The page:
by Aloysius Wong
February 7, 2019
Michael Ross is a Professor of Political Science at the University of California Los Angeles. One of his major areas of research is energy politics, and his lecture last Thursday covered, as titled, The Past and Future of Carbon Politics.
I spoke with him before his talk on January 31st and asked him a few questions about his background and his research. He described to me how he was 12 years old during the 1973 oil crisis. He remembers talk about gas lines, Organization of the Petroleum Exporting Countries, and invasions in the Middle East, so from an early age he became aware that oil was an incredibly important force in global politics. In his 20s, he worked for Greenpeace for a few years and became active in the environmental movement. After completing graduate studies at Princeton, he studied natural resources in politics, returning to the topic after several years.
I asked him why he decided to focus on carbon politics specifically. He responded, “It’s an excuse to study lots of interesting places—countries all around the world, including Latin America, the Middle East, Africa, Russia, and Central Asia. This gives me the opportunity to learn about different places that are otherwise beyond the normal scope of political science researchers.” He went on to add how much of a central topic it is: it connects to a vast amount of conflicts and repressions, as well as to central questions of world order and political and economic power. Finally, he described how it’s important to study the diverse repercussions of the world trying to move off of fossil fuels and carbon more generally, and how this will affect the actions of various actors on the global stage.
“We’re at this critical juncture in addressing climate change where if we really hope to avoid exceeding the 1.5 or 2 degree limit by 2050, we’re gonna have to dramatically change our lives on fossil fuels. I don’t know if it can be done. Because so many governments and societies depend on fossil fuels for their economies, shifting away from this will have far-reaching consequences. This makes this research especially timely,” said Ross.
“There has been a focus on technological breakthroughs, alternative fuels, and other goals, but not enough appreciation for how difficult it will be to sever our ties with the world of fossil fuels. We have an idea of where we need to be but not how to get there—and to the extent that we do get there, there will be deep implications for a part of the world that many of us in the richer countries in the west don’t like to think about.
“You could name three dozen countries that are deeply dependent on fossil fuels, and this isn’t going to be an easy transition. Even if you get the technological breakthroughs you might be hoping for or get the governments of the wealthiest countries on board, this is going to be a potentially difficult period that we’re entering.”
In his lecture later that evening, Professor Ross also covered how while transitions between different energy sources have occurred, in absolute terms, energy consumption has only risen. He discussed the importance of Texas and the Southern US in the early days of carbon politics, and the implications of oil becoming a government industry in many countries.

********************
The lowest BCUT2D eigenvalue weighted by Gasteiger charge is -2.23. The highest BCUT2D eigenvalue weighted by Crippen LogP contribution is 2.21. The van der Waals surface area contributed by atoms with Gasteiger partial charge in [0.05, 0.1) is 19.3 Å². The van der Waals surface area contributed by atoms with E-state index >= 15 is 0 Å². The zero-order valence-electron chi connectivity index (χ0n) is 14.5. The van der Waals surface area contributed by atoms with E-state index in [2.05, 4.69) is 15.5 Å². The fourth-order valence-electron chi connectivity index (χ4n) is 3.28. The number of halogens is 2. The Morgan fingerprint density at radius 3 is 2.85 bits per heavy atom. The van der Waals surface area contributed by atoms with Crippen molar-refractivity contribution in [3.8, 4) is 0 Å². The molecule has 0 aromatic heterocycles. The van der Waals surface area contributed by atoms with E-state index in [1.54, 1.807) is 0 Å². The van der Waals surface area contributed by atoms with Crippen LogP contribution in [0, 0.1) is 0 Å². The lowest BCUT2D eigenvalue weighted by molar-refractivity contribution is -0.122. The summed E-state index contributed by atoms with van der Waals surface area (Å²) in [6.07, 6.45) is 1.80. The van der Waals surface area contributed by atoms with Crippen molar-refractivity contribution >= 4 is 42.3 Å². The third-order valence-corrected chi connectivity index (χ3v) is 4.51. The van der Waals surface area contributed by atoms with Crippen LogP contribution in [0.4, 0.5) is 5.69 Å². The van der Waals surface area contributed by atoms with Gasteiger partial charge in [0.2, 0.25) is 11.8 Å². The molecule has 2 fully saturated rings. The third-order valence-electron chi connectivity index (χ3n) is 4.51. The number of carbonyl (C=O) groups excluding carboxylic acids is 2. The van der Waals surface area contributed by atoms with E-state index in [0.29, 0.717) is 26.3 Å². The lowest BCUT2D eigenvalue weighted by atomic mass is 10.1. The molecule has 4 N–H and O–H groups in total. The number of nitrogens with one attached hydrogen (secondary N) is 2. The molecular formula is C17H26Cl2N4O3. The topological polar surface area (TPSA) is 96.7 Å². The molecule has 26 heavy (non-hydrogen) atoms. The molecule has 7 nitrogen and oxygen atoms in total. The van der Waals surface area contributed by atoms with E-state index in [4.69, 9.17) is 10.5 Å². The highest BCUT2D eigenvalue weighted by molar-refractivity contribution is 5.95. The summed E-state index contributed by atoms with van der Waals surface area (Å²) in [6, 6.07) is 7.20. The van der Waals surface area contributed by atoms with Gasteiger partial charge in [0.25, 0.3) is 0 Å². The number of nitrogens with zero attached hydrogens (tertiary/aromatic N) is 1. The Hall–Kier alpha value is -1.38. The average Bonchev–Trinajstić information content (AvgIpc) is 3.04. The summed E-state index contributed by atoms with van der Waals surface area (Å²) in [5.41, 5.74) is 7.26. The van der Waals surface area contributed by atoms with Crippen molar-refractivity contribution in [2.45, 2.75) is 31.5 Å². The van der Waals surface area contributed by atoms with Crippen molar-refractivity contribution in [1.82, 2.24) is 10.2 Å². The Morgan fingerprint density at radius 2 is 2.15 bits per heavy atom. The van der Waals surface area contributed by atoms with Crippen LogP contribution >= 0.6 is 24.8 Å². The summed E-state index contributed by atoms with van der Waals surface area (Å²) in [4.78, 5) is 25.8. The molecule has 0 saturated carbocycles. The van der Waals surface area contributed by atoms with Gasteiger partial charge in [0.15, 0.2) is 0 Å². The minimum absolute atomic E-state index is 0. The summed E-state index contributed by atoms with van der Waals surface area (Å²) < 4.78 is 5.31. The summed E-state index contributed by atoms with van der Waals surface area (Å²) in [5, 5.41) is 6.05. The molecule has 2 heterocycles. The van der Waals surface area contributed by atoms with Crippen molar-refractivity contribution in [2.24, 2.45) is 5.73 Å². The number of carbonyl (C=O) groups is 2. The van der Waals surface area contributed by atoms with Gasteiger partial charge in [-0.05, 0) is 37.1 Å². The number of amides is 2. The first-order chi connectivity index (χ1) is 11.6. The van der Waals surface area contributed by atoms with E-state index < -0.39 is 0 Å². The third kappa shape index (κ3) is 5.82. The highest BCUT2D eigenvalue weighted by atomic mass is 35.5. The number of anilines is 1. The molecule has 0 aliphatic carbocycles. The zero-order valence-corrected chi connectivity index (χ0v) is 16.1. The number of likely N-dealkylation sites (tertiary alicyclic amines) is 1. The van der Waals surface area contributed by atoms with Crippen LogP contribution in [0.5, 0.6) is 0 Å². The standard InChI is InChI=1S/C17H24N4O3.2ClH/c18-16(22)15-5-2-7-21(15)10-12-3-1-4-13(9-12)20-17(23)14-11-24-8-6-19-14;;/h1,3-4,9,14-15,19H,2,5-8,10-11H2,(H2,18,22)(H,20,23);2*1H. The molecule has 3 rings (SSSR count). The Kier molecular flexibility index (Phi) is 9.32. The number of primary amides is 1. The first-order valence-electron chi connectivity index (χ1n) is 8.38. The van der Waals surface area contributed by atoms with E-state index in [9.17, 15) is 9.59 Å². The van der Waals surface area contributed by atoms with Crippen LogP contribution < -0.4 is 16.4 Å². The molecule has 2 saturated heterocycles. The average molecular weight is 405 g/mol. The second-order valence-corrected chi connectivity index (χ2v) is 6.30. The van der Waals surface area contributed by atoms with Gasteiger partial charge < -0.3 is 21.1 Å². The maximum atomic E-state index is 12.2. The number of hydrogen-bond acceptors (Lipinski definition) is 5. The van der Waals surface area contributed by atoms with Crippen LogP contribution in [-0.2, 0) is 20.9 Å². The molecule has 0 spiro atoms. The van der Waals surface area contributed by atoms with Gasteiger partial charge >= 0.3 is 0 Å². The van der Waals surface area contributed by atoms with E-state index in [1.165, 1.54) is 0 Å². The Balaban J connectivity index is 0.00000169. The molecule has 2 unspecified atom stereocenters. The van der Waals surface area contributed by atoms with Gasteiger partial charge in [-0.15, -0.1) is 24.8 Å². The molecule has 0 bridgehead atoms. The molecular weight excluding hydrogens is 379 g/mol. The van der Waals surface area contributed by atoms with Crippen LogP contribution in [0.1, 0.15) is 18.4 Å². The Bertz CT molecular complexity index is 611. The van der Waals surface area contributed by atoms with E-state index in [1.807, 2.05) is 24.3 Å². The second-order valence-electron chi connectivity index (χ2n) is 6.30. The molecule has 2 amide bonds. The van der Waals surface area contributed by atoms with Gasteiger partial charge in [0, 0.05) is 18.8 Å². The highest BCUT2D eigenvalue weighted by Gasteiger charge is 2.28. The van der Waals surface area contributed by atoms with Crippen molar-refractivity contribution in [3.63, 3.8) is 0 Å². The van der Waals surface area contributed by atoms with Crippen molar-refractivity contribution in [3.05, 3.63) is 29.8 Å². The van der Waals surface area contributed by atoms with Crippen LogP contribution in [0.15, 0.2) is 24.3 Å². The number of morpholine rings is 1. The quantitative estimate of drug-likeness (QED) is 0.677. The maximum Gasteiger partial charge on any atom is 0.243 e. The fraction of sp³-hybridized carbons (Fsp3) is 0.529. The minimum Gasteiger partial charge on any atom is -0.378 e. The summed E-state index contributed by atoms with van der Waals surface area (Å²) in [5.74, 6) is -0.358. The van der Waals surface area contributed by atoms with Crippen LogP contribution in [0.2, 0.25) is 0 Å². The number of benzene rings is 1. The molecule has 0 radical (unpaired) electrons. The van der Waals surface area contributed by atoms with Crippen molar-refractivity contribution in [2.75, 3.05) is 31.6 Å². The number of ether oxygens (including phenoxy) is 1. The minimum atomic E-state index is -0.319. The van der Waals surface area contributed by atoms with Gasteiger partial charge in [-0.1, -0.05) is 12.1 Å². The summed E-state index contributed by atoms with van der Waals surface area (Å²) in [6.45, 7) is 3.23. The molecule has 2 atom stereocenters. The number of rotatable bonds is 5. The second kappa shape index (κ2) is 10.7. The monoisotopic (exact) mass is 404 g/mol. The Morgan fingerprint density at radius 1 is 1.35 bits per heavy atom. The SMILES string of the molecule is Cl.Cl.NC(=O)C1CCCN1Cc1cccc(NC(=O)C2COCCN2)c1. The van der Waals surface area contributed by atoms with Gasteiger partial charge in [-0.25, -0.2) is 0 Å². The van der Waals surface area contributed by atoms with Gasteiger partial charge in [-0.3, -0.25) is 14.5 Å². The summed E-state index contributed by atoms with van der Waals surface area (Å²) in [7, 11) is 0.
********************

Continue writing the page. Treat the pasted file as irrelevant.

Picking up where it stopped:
A notable theme to the discussion was his viewpoint on difficult alternatives to fossil fuels. He spoke about radical approaches including solar radiation management, climate engineering, and carbon removal from the atmosphere. “People are scared to even consider geoengineering,” he said, “and while it’s a frightening idea, to me it’s not as frightening as a future world that we’re currently heading to with warmer oceans and warmer climates, and ecosystems around the world subject to rapid and unpredictable change.”
The Q&A session that followed included a question from 4th year PCJ student and PCJ Society co-president Muriam Fancie, who asked Professor Ross about his opinion about international climate accords such as the 2015 Paris Agreement. He said that, unfortunately, he hasn’t seen much of an impact; however, they are one of many steps in the right direction. Another interesting question led to a discussion on nuclear energy, to which Ross used the analogy: “If you’re trapped in a house that catches on fire, first you wanna put the fire out; but if you can’t put it out and your only fire extinguisher has noxious fumes, you’re still gonna have to put the fire out. You have to deal with the most urgent problems first, and make judgements about the costs and benefits about different strategies.”
While the lecture ended on a rather somber note, the final question of our interview was on how current students should guide their studies so that they can later tackle these issues in some capacity. He stressed that climate change is such a large issue that there are many ways to make a difference, many skills to employ to do so. He emphasized that being passionately concerned is necessary but not sufficient; we also need to bear the most advanced skills we have available to us. “I encourage people who want to make a difference to find what you’re best in, invest in those skills and use them in ways that will help us address this challenge.”